Wednesday, 17 May 2017

Riding the Bounds in 1947

Adam Storey, my 2x great-grandfather, had once been secretary to the Newbiggin freeholders. He resigned at an advanced age, and in 1947 was a bailiff to the organisation.


Adam Storey

He was a keen historian in his own right, and could hark back to his early years with apparent ease. Adam was 93 at that particular riding.

Below are a few extracts from the Morpeth Herald, who reported on the riding of the bounds in May 1947 - 70 years ago this month.

It is rather humbling to read what Adam had to say on the tradition and custom. He speaks with such pride.
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LORDS OF THE MANOR RIDE BOUNDARIES - BY CAR AND TRAP
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Newbiggin Ceremony
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The ancient custom of "dunting" new Freeholders was performed on Wednesday when, at the annual riding of the boundaries by Newbiggin's Lords of the Manor, two lady members were initiated in accordance with the age-old ritual of three bumps on the "Dunting Stone."

This initiation service was not carried out during the war years. The boundaries, however, were still ridden, although perhaps not in the old style of each freeholder being mounted on his horse.

At Wednesday's ceremony, the boundaries were ridden in a modern car and a horse and trap.

...

Veteran Makes Proclamation

Wednesday's ceremony at the stone saw the initiations of Miss Anne Mann, of 88, Front Street, and Mrs. Arthur Brown, of Hesleyside, Newbiggin. The proclamation was made by the Freeholders' old stalwart, 93-year-old Adam Storey, who has traversed the Freeholders' estates both as a youngster and since he was 23 as a Freeholder.

Mr. Storey, Newbiggin's grand old man, has only missed attending the ceremony when, during the 80's he was away with the fishing fleet. He recalls that his relatives performed the ancient ceremony in the 17th Century.

"I remember when we used to do this bare-footed and all the Freeholders were mounted on their own horses. We used to have a great big dinner which cost £5, with beer, which was cheap in those days. We used to have the dinner in different public houses," declared Mr. Storey.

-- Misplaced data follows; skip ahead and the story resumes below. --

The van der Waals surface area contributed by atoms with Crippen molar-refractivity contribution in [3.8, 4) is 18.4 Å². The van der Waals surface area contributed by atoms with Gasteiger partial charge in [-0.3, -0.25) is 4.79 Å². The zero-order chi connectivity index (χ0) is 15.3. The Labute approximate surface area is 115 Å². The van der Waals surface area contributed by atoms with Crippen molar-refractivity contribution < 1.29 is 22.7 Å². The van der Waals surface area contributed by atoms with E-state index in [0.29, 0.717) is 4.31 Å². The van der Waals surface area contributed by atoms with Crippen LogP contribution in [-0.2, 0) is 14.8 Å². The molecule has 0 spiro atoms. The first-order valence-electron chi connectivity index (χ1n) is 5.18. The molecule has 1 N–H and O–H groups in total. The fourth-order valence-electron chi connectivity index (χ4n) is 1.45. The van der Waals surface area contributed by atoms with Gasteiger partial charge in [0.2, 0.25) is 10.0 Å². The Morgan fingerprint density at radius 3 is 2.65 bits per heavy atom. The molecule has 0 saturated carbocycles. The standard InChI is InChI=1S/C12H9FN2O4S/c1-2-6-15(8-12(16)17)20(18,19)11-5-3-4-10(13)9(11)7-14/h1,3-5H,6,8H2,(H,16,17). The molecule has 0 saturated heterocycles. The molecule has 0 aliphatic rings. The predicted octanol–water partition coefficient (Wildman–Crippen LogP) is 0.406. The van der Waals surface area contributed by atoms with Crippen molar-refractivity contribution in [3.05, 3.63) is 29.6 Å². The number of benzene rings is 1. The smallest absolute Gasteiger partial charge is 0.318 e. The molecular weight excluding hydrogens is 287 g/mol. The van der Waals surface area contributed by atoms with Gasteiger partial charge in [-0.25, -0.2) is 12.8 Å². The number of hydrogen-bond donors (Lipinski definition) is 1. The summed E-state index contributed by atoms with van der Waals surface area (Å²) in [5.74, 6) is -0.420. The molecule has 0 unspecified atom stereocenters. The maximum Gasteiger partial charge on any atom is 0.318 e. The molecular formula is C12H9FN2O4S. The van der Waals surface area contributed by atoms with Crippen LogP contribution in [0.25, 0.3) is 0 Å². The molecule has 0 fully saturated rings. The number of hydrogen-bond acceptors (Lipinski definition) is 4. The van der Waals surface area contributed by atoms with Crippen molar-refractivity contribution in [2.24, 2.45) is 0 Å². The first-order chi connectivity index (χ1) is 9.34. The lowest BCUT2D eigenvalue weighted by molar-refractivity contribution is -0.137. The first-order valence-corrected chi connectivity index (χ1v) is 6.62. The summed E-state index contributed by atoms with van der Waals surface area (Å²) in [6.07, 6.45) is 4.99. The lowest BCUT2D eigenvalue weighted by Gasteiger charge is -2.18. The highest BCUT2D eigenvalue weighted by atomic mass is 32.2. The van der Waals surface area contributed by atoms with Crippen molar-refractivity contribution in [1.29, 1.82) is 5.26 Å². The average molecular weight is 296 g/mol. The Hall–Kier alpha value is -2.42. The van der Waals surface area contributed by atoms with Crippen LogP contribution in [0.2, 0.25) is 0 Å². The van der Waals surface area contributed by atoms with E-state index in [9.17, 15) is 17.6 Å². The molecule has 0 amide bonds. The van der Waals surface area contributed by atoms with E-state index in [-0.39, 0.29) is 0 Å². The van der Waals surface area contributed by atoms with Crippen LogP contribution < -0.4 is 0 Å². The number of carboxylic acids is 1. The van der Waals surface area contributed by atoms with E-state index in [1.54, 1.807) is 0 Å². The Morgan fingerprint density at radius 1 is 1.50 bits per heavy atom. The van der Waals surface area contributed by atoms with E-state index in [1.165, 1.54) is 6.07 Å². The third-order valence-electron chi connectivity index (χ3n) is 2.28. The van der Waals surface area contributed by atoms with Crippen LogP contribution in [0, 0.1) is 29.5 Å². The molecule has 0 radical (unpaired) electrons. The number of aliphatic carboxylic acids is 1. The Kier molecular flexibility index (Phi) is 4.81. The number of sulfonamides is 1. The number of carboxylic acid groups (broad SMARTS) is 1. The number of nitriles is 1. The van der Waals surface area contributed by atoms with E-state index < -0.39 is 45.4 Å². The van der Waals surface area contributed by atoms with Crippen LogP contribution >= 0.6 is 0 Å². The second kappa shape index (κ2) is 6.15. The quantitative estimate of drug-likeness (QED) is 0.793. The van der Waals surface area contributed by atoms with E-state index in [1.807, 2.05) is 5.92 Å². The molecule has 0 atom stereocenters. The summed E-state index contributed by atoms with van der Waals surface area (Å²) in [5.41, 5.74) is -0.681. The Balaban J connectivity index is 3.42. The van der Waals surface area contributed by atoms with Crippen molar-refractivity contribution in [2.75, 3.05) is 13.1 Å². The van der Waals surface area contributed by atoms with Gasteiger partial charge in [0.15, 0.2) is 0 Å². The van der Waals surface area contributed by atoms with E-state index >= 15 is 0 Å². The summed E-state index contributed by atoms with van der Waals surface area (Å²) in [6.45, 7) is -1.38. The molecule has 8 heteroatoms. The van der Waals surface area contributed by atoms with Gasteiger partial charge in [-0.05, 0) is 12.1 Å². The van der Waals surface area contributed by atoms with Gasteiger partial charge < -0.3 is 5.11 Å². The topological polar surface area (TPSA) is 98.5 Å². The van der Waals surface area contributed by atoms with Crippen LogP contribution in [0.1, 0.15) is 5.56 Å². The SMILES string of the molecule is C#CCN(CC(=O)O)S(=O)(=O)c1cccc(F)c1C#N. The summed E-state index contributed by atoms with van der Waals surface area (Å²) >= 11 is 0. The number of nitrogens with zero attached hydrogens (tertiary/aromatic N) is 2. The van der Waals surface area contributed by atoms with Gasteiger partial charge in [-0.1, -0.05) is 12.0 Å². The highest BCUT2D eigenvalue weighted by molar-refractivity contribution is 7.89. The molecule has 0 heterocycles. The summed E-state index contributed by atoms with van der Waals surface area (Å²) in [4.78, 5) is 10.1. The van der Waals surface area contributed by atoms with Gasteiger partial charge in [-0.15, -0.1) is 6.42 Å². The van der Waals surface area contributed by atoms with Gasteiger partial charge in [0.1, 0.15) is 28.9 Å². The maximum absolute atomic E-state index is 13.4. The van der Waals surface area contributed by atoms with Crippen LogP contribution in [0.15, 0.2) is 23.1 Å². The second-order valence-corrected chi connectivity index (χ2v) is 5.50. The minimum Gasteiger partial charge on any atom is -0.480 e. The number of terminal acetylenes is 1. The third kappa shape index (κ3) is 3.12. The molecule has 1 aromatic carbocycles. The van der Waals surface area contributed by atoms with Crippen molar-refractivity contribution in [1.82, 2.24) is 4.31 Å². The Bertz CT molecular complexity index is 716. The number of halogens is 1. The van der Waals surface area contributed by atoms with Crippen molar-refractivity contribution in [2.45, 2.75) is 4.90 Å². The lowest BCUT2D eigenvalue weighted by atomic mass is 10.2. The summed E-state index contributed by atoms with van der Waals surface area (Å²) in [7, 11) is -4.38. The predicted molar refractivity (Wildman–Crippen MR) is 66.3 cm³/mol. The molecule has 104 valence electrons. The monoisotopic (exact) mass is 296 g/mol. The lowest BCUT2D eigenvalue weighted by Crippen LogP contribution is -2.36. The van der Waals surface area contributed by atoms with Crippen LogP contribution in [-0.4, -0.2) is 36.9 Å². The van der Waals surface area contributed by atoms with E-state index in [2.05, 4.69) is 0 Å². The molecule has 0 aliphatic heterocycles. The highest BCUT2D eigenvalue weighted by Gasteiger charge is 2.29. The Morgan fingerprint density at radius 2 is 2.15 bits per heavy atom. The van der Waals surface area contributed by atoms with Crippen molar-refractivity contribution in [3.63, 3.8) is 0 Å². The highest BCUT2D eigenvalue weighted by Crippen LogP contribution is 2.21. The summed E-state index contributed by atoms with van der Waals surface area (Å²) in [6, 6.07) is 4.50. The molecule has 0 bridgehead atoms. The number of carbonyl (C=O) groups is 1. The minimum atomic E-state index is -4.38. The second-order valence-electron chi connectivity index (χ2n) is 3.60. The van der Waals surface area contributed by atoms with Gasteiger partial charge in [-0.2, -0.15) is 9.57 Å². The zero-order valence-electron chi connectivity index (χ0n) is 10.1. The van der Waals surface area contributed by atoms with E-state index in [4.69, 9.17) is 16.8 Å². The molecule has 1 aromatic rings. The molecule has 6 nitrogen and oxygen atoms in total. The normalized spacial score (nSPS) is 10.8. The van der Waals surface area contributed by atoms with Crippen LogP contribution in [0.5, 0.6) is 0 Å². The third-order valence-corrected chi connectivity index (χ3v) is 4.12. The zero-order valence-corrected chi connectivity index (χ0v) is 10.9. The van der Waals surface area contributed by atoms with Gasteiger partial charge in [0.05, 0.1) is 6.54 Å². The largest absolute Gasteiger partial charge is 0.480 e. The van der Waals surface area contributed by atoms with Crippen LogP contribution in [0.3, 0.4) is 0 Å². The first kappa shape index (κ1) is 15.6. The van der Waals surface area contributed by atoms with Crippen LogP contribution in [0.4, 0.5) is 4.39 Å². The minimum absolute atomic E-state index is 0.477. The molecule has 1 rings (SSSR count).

Another interesting feature he recalled was a horse race by all Freeholders on the sands and extending up the Fair Banks.
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Wednesday, 22 February 2017

The Natural Daughter of Mary Rutter

In his will, William Watson, Esquire, of North Seaton, Northumberland, made certain provisions for a woman named Mary Rutter. He also gave money to Mary's natural daughter, also named Mary Rutter. 

Although he doesn't name her as such, it is obvious that the younger Mary Rutter was William's illegitimate daughter.

I decided to research the Watson family a little after discovering that William's grandson, William John Pearson Watson, was a close friend of my 3x great-grandfather, Adam Storey. 
"I give and bequeath to Mary Rutter the daughter of Mary Rutter of Longhirst an annuity of twenty pounds and to Mary Rutter the natural daughter of the said Mary Rutter an annuity of twenty pounds for the terms of their natural lives..."
Both the original will and the copy share the above mistake. There are too many Mary Rutters mentioned!

William Watson's original will was dated the 24 November 1818, although two codicils were later added following the births of his legitimate children. None of these concerned Mary Rutter.

Mary Rutter gave birth on 28 November 1808, but her baby girl wasn't baptised until 13 October 1809 at Morpeth. Mary was described as a single woman on the baptism, and no father is listed. The baptism does mention that Mary was a native of Cramlington, and her daughter was illegitimate.

Mary was obviously a clever woman. The baby's father was a wealthy and landed man, and it would have been so easy for him to shirk responsibility completely. It was impossible for Mary to name William Watson as the father of her baby as they weren't married, and it can be assumed that he was not present on the day. However Mary had other options and other ways to force William into taking responsibility. Mary gave her daughter the name Mary Watson Rutter.

Mary Watson Rutter's baptism at Morpeth.
From the Durham Bishop's Transcripts.






I can only assume that William Watson and Mary Rutter had a dalliance in early 1808, resulting in Mary's pregnancy and the birth of their daughter in November. 

William Watson married Elizabeth Reed on 24 July 1809 at Warkworth. Naturally, Elizabeth's family were also incredibly wealthy.

William Watson and Elizabeth Reed's marriage at Warkworth.
From the Durham Bishop's Transcripts.
The transcript says June.














Now, Mary Watson Rutter was baptised three months later. Could it be that Mary had her christened with that particular name in the hope that William wouldn't forget about his illegitimate first child? If that were the case, it worked, and Mary Watson Rutter and her mother were both given allowances when William Watson died on 23 March 1830.

Mary Rutter married John Davison on 19 May 1821 at Bothal. She had more children, and eventually died in 1868.

Mary Watson Rutter married Robert Hindhaugh, a carpenter and later inn-keeper, on 16 February 1832 at Bothal. Mary Watson Hindhaugh (née Rutter) died at Bothal on 6 November 1882, and was buried in the little churchyard there four days later.

Robert and Mary Hindhaugh's marriage license.